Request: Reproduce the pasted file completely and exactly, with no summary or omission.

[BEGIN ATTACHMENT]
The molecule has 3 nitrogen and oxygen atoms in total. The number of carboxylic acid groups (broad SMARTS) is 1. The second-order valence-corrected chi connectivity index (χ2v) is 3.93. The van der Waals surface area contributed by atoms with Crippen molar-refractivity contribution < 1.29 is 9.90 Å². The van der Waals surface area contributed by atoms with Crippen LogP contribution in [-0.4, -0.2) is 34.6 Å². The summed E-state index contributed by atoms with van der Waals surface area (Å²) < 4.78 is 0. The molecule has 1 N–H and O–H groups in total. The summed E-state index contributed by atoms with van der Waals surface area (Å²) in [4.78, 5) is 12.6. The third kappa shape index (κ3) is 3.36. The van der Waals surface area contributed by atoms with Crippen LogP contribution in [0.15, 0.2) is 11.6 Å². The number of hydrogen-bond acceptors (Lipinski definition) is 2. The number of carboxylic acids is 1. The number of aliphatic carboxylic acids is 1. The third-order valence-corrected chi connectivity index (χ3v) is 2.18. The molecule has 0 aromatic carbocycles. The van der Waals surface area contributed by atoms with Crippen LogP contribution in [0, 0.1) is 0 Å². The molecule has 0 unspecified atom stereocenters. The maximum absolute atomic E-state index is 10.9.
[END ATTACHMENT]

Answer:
The molecule has 3 nitrogen and oxygen atoms in total. The number of carboxylic acid groups (broad SMARTS) is 1. The second-order valence-corrected chi connectivity index (χ2v) is 3.93. The van der Waals surface area contributed by atoms with Crippen molar-refractivity contribution < 1.29 is 9.90 Å². The van der Waals surface area contributed by atoms with Crippen LogP contribution in [-0.4, -0.2) is 34.6 Å². The summed E-state index contributed by atoms with van der Waals surface area (Å²) < 4.78 is 0. The molecule has 1 N–H and O–H groups in total. The summed E-state index contributed by atoms with van der Waals surface area (Å²) in [4.78, 5) is 12.6. The third kappa shape index (κ3) is 3.36. The van der Waals surface area contributed by atoms with Crippen LogP contribution in [0.15, 0.2) is 11.6 Å². The number of hydrogen-bond acceptors (Lipinski definition) is 2. The number of carboxylic acids is 1. The number of aliphatic carboxylic acids is 1. The third-order valence-corrected chi connectivity index (χ3v) is 2.18. The molecule has 0 aromatic carbocycles. The van der Waals surface area contributed by atoms with Crippen LogP contribution in [0, 0.1) is 0 Å². The molecule has 0 unspecified atom stereocenters. The maximum absolute atomic E-state index is 10.9.